The building lobby was successful in convincing the southern California metropolitan planning organization board members to lower these targets, in effect reducing the incentive to encourage denser, less auto-dependent development.
"Instead of setting the goal of reducing Greenhouse Gas Emissions by 8% in 2020 and 13% in 2035 as recommended by the state's Air Resource Board after a lengthy public process, SCAG chose to set goals of 6% reduction in 2020 and 8% in 2035. The 8/13 targets were rejected by a 21 to 29 vote. Unfortunately, this means that design standards and community plans throughout the region will have less density, encourage fewer transportation options, and create less vibrant communities with less open space over the next twenty five years than they would have if SCAG would have followed the state board's recommendations."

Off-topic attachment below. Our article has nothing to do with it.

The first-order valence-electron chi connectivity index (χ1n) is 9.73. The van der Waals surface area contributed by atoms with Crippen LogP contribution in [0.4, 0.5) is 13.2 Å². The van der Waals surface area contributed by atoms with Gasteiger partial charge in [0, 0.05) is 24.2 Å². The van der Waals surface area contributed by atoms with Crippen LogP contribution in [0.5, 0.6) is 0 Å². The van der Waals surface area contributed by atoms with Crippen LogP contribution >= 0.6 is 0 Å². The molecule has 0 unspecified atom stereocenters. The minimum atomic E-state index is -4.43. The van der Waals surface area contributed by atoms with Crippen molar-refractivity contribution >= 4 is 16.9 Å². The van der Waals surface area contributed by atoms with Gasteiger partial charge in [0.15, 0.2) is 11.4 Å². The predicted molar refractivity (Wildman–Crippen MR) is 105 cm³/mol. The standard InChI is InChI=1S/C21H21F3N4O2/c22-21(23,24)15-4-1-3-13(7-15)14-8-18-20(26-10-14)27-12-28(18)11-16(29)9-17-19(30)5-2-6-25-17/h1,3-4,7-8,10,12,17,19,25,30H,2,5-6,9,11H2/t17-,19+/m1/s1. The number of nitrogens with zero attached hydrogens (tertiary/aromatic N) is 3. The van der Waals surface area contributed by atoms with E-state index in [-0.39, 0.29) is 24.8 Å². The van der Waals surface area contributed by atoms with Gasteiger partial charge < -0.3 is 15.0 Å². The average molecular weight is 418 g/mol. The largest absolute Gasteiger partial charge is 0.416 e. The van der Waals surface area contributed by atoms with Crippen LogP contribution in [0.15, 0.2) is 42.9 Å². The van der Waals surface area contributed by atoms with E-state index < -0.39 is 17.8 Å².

Meanwhile, environmentalists scorned the decision. (An) Associated Press article quotes a frustrated representative of the American Lung Association, while other articles quote (Natural Resource Defense Council's) Amanda Eaken, who has emerged as something of an expert on this issue. Locally, ClimatePlan staffer and Streetsblog contributor Gloria Ohland commented simply that "we have more work to do."
Thanks to The Transit Coalition